Four Things To Make Right Before You Begin Training


There are so many aspects to the training experience for both the trainer and the parrot. It’s about bond building and mutual trust. It’s wonderful enrichment for a caged bird. It’s about cooperation. Mostly, though, it’s about communication. It provides a common language through which a human and a parrot can begin to converse and understand one another. It is exciting and deeply rewarding for everyone.

That I would suggest that someone NOT train their bird is troubling to me, especially when it is such a positive thing. But there are circumstances when the time is not right – more troubling is the idea of someone failing so miserably at training that they will hesitate to ever pick up the target training stick again, or that a bird would be so put off by the experience that is unreceptive to the experience in future attempts. When all the proper elements are in place, it is difficult to fail.

Sulphur crested cockatoo

The following are four scenarios that will tell you that you are not in the right place to consider training. Instead of attempting a start knowing that there are hurdles blocking your path to success, place your efforts today on correcting those problems for when you DO begin:


YOUR BIRD IS ON A SEEDED DIET: The reward your bird receives for performing a requested task is crucial to successful training. Most birds are motivated by a food reward. The bird performs to your approval, you click, and it receives a favorite treat.
It just so happens that seed is a preferred food for most birds. If your bird receives seed regularly and that is its expectaion, the motivation to “earn” treats is greatly diminished and the training process falls apart. Please read this article on how to convert from a seeded diet.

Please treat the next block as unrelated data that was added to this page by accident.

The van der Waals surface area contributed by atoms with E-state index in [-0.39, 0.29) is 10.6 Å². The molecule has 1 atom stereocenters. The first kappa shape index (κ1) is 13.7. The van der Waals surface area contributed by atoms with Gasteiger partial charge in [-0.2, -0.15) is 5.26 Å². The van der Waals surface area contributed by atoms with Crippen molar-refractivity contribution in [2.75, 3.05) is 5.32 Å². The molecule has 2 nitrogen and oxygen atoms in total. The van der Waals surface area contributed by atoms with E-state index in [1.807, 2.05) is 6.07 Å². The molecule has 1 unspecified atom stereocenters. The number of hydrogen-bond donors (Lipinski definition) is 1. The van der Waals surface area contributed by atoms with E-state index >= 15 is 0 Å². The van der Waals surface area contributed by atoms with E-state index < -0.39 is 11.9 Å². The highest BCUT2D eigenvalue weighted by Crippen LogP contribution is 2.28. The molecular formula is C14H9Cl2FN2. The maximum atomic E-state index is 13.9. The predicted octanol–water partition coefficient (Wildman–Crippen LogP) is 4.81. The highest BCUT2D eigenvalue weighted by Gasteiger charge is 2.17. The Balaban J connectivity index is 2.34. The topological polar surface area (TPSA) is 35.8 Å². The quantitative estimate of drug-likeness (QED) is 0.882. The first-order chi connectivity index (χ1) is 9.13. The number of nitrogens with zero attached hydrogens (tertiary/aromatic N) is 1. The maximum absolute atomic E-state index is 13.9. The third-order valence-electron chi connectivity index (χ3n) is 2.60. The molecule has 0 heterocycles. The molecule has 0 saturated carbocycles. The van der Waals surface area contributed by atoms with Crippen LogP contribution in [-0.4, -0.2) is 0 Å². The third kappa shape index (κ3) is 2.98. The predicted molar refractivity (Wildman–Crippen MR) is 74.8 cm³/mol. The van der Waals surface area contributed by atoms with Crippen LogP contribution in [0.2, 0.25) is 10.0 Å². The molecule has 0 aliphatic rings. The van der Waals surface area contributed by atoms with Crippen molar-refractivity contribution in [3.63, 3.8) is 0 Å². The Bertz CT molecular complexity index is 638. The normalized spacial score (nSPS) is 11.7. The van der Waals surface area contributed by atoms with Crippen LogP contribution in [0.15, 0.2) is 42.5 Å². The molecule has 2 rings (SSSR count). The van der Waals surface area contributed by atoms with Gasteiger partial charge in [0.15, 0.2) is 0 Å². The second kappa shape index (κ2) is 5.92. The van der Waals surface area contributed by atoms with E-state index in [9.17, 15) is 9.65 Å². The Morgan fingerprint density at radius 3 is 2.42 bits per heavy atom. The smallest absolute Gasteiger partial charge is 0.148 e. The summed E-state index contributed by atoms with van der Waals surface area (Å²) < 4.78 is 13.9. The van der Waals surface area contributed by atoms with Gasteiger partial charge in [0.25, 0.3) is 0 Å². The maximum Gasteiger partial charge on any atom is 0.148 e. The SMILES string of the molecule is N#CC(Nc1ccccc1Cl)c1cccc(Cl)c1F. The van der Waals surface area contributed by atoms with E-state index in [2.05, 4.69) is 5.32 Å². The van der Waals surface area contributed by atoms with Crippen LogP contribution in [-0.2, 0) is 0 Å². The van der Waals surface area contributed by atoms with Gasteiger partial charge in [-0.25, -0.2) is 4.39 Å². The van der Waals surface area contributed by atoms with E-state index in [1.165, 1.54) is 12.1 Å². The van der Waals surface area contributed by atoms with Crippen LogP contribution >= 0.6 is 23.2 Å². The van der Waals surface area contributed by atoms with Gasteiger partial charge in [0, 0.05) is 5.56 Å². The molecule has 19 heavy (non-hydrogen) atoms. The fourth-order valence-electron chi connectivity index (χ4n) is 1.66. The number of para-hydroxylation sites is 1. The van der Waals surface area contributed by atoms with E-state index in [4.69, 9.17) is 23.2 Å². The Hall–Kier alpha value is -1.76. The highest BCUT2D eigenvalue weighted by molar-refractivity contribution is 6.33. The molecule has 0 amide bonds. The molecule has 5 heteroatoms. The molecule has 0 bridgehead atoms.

YOUR BIRD IS NOT IN GOOD HEALTH: This is particularly true of birds on a seeded diet. They often suffer from serious vitamin deficiencies without their owner’s awareness that can affect their general mood and willingness to train. Birds with known illnesses might be difficult to train as they are sometimes unable to complete tasks because of ill health.

Additionally, a bird whose mood is altered by surges of seasonal hormones is not a good candidate for training. They can be temperamental and aggressive during this time and it serves everyone to wait until the breeding season passes.
The plan is to always set your bird up for success and an ill or moody bird might not succeed. It would be a frustrating experince for you both.

NOTE: This does not apply to birds that are handicapped but are in otherwise good health. You would simply tailor your training expectations so that they don’t exceed physical limitations.

YOU ARE UNWILLING TO USE FOOD MANAGEMENT: As stated above, birds are food motivated. Food management is simply an adaptation of your feeding schedule that ensures your bird is hungry enough to to be willing to work for food during a training session. When done properly, hunger is not excessive (overly hungry birds do not train well) and there is the perfect window of opportunity for you to train your bird and for your bird to get a full tummy. Win/win.

YOU ARE NOT MOTIVATED OR IN THE RIGHT FRAME OF MIND: Sometimes we are our own biggest obstacle in training. There are times when we are not at our best, perhaps grouchy and impatient. Our birds are highly receptive to our emotions and will surely recognize that you are feeling aggitated or pressed for time. Their reaction to this will be skittishness and it will interfere with their ability to focus on the task at hand.

If you are in the midst of a stressful time in your life and are unable to decompress before a training session, it is better not to train at all. (That said, some people find that disconnecting from life and concentrating on their bird is the ideal release from daily pressures.)

Rosebreasted cockatoo

Each of these scenarios have one thing in common: they all lead to potential failure in training. I have included links in each section to offer further explanation and guidance on how to move past these road blocks. Please take the time to read them so that you can begin training with all the tools you need to succeed.

Author Patty Jourgensen specializes in avian health, behavior and nutrition and has been working with and caring for rescue birds since 1987. 

1 comment


Hiya! Where did you get that awesome bird bike please?


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